The Best Business Books to Read in 2020

The Best Business Books to Read in 2020

January 22, 2020 by Holly Rollins
best business books

This year and every year, I aim to spend a little less time with screens—a hard task for the owner of an international digital marketing agency, but my goal nonetheless. One way I step away from my phone or computer is by picking up a book. While I love biographies and fiction, business books help me feel like I’m making the most of my time. Reading a book that opens my mind to professional or leadership development concepts often translates into new ideas for my clients or staff.

If you’re a manager, entrepreneur, or just a professional, here are a few books I’ve read—and in some cases reread—that inspired me this past year. For those who want to read more and bolster your professional skills, I challenge you to read one or more of these business books in 2020. 

Radical Candor: Be a Kick-A** Boss Without Losing Your Humanity (2nd Edition) by Kim Scott

We’ve all heard the phrase, “It’s not personal; it’s business.” Kim Scott turns that upside by arguing, “it’s not just business; it is personal and deeply personal.” As a former leader at both Google and Apple, Scott is a management expert, who offers refreshingly sincere and frank advice in Radical Candor, which has recently been re-released with new sections. 

The central theme that this book attacks is something that can be difficult for many in the professional world—feedback. Scott’s pitch is that you can care personally while still challenging directly. For anyone looking to level-up their professional relationship building, communication, or general management skills, working on your radical candor can help you achieve better results. 

Change by Design: How Design Thinking Transforms Organizations and Inspires Innovation by Tim Brown

With a background and love for design, this 2009 book is one of my favorites, and the message is just as relevant a decade later. Written by Tim Brown, CEO of leading design firm IDEO, Change by Design is a must-read for any creative leader. 

As Brown himself explains: “Design thinking is the collaborative process by which the designer’s sensibilities and methods are employed to match people’s needs with what is technically feasible and a viable business strategy. In short, design thinking converts need into demand. It’s a human-centered approach to problem-solving that helps people and organizations become more innovative and creative.”

If you need more convincing, read this Fortune interview with Brown discussing the release of the updated edition. 

The War of Art by Steven Pressfield 

Do you ever wonder what obstacles are keeping you from leveling up in your career or business? Do you ever consider that you’re causing the roadblock to your greater success? The War of Art will make you examine those questions. While this short work is targeted toward those who create, specifically authors or writers — it can help entrepreneurs or leaders overcome mental blocks as well. The main theme is resistance, how to understand and overcome it, in order to reach greater potential.

While some might find this self-help-like, or geared towards creatives, there’s a valuable lesson in just getting started. Moreover, understanding that resistance can be rooted in self-doubt, fear, or depression can help you see roadblocks in a different light. Bottomline—we can all benefit from less procrastination and more gumption—this book will help you get there.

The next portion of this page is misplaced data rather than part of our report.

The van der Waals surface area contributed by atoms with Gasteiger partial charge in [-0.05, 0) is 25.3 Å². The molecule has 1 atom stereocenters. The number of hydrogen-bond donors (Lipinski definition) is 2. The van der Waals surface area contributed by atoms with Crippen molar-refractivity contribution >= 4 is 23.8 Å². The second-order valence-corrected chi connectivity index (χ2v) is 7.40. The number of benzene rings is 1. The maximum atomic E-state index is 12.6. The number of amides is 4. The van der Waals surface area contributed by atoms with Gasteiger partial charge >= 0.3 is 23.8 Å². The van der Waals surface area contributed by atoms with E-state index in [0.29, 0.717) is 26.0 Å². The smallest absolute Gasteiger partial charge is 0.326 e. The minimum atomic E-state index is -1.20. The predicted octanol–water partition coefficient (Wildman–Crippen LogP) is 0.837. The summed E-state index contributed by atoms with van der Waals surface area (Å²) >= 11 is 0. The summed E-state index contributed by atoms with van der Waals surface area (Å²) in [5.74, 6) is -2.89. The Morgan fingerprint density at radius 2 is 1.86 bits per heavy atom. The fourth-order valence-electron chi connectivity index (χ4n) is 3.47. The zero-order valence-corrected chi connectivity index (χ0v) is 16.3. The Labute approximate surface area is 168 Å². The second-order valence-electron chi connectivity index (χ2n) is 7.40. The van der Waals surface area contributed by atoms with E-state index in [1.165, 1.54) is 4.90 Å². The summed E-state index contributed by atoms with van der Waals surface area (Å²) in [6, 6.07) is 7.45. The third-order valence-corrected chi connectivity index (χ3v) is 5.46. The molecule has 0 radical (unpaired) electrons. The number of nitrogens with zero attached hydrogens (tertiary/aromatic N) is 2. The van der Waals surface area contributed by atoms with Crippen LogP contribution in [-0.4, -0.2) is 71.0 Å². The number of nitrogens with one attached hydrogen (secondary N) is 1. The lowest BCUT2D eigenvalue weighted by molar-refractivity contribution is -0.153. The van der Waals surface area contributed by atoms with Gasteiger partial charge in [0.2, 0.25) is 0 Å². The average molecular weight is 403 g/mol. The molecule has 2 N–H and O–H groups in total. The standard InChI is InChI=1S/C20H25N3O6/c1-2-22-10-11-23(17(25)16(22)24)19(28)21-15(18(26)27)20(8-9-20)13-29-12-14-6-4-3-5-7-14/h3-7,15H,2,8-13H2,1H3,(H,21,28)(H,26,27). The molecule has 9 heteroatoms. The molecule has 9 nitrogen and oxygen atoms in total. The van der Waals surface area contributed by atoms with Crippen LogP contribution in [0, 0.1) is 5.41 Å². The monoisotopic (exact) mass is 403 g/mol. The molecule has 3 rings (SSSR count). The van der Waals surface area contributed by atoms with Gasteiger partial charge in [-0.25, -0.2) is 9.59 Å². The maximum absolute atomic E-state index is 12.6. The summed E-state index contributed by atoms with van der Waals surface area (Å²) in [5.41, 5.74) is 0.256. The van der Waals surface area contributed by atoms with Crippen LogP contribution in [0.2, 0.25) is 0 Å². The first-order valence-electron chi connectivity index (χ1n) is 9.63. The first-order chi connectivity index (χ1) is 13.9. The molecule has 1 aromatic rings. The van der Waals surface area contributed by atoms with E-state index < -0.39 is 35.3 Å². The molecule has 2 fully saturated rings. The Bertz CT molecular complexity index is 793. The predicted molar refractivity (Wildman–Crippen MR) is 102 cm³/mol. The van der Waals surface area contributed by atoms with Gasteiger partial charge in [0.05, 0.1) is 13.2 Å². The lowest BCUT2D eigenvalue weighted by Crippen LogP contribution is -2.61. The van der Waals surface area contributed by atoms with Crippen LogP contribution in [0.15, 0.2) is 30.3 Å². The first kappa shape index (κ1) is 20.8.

The Little Red Book of Selling by Jeffrey Gitomer 

An oldie but goodie, the Little Red Book of Selling: 12.5 Principles of Sales Greatness, is a fantastic resource to read, reread, and keep at your desk for a small boost of encouragement. No matter your industry or position, everyone needs to sell from time to time. Whether it’s closing a traditional deal, writing influential content, or even convincing your team about your company’s latest initiative—selling is an invaluable skill. Gitomer includes illustrations with each principle and clearly explains his points with advice and examples. 

Some of the principles can apply to any business function. For example, take Principle #4: “It’s all about value, it’s all about relationship, it’s not about price.” Striving for value-driven results should be a goal for anyone, whether they’re in product development, marketing, or HR. 

The Infinite Game by Simon Sinek 

I’ve read and enjoyed Simon Sinek’s other books, especially Start With Why, and this new work is no different. The Infinite Game breaks down the difference between finite games, like football or chess, and infinite games, which Sinek says have interchangeable rules and no endpoint. It’s a fun comparison to think of areas like business or politics as constantly evolving games. 

The main goal of this book is to help the reader establish an infinite mindset, so they can build and lead stronger, innovative organizations that can stand up to consistent shifts in society and culture throughout time. Sinek uses apropos metaphors to break down steps on how you can embrace an infinite mindset to unlock potential in your career and business. 

Tribe of Mentors: Short Life Advice from the Best in the World by Tim Ferriss

This past year, I started a book club with the team members of my digital marketing agency, 10x digital. One of my favorite reads was Tribe of Mentors. This book is full of short anecdotes from some of the world’s best leaders. Tim Ferriss is a NY Times bestseller and known for his other business books such as 4-Hour Workweek, 4-Hour Chef, but this compilation of advice from other famous figures that he interviewed or met is really transformative. Plus, the short-format is perfect for a book for a quick screen-break or during lunch.